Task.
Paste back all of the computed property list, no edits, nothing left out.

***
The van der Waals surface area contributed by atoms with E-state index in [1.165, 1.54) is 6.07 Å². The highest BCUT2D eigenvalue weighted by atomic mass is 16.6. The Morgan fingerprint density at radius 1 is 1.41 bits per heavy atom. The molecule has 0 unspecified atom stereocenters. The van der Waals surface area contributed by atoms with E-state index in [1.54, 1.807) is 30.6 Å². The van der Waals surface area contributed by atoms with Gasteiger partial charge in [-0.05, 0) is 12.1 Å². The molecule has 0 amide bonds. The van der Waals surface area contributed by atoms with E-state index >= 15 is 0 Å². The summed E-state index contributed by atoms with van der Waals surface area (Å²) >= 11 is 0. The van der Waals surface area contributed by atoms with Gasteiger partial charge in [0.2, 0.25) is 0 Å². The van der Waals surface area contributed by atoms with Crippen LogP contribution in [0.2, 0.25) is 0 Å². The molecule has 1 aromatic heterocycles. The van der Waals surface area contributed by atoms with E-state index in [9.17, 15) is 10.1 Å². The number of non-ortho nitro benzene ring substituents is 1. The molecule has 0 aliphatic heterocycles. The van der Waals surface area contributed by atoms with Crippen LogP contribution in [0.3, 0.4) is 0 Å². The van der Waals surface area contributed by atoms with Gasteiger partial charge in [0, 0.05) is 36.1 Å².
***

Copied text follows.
The van der Waals surface area contributed by atoms with E-state index in [1.165, 1.54) is 6.07 Å². The highest BCUT2D eigenvalue weighted by atomic mass is 16.6. The Morgan fingerprint density at radius 1 is 1.41 bits per heavy atom. The molecule has 0 unspecified atom stereocenters. The van der Waals surface area contributed by atoms with E-state index in [1.54, 1.807) is 30.6 Å². The van der Waals surface area contributed by atoms with Gasteiger partial charge in [-0.05, 0) is 12.1 Å². The molecule has 0 amide bonds. The van der Waals surface area contributed by atoms with E-state index >= 15 is 0 Å². The summed E-state index contributed by atoms with van der Waals surface area (Å²) >= 11 is 0. The van der Waals surface area contributed by atoms with Gasteiger partial charge in [0.2, 0.25) is 0 Å². The van der Waals surface area contributed by atoms with Crippen LogP contribution in [0.2, 0.25) is 0 Å². The molecule has 1 aromatic heterocycles. The van der Waals surface area contributed by atoms with E-state index in [9.17, 15) is 10.1 Å². The number of non-ortho nitro benzene ring substituents is 1. The molecule has 0 aliphatic heterocycles. The van der Waals surface area contributed by atoms with Crippen LogP contribution in [0.3, 0.4) is 0 Å². The van der Waals surface area contributed by atoms with Gasteiger partial charge in [0, 0.05) is 36.1 Å².